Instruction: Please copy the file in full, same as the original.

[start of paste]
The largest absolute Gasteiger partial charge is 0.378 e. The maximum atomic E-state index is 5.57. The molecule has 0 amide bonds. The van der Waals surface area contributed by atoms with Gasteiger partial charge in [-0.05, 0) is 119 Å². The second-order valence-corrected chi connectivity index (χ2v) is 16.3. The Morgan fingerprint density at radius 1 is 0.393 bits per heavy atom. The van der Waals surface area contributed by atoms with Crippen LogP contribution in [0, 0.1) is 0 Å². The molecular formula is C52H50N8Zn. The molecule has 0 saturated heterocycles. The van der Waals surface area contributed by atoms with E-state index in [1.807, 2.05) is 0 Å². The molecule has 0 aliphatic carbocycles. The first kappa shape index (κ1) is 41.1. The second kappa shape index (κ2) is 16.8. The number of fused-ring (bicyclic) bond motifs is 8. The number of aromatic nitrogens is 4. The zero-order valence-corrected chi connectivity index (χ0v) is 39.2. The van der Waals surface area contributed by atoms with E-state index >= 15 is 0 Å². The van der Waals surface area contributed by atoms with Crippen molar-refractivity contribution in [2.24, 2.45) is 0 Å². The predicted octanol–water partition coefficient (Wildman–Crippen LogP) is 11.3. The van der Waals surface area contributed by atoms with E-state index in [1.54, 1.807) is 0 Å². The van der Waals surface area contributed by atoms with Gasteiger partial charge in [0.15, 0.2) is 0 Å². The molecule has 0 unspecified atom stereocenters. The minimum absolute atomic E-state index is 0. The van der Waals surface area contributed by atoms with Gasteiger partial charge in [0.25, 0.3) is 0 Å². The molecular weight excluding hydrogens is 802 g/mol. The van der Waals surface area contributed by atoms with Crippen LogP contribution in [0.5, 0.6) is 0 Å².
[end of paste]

The largest absolute Gasteiger partial charge is 0.378 e. The maximum atomic E-state index is 5.57. The molecule has 0 amide bonds. The van der Waals surface area contributed by atoms with Gasteiger partial charge in [-0.05, 0) is 119 Å². The second-order valence-corrected chi connectivity index (χ2v) is 16.3. The Morgan fingerprint density at radius 1 is 0.393 bits per heavy atom. The van der Waals surface area contributed by atoms with Crippen LogP contribution in [0, 0.1) is 0 Å². The molecular formula is C52H50N8Zn. The molecule has 0 saturated heterocycles. The van der Waals surface area contributed by atoms with E-state index in [1.807, 2.05) is 0 Å². The molecule has 0 aliphatic carbocycles. The first kappa shape index (κ1) is 41.1. The second kappa shape index (κ2) is 16.8. The number of fused-ring (bicyclic) bond motifs is 8. The number of aromatic nitrogens is 4. The zero-order valence-corrected chi connectivity index (χ0v) is 39.2. The van der Waals surface area contributed by atoms with E-state index >= 15 is 0 Å². The van der Waals surface area contributed by atoms with Crippen molar-refractivity contribution in [2.24, 2.45) is 0 Å². The predicted octanol–water partition coefficient (Wildman–Crippen LogP) is 11.3. The van der Waals surface area contributed by atoms with E-state index in [1.54, 1.807) is 0 Å². The van der Waals surface area contributed by atoms with Gasteiger partial charge in [0.15, 0.2) is 0 Å². The molecule has 0 unspecified atom stereocenters. The minimum absolute atomic E-state index is 0. The van der Waals surface area contributed by atoms with Gasteiger partial charge in [0.25, 0.3) is 0 Å². The molecular weight excluding hydrogens is 802 g/mol. The van der Waals surface area contributed by atoms with Crippen LogP contribution in [0.5, 0.6) is 0 Å².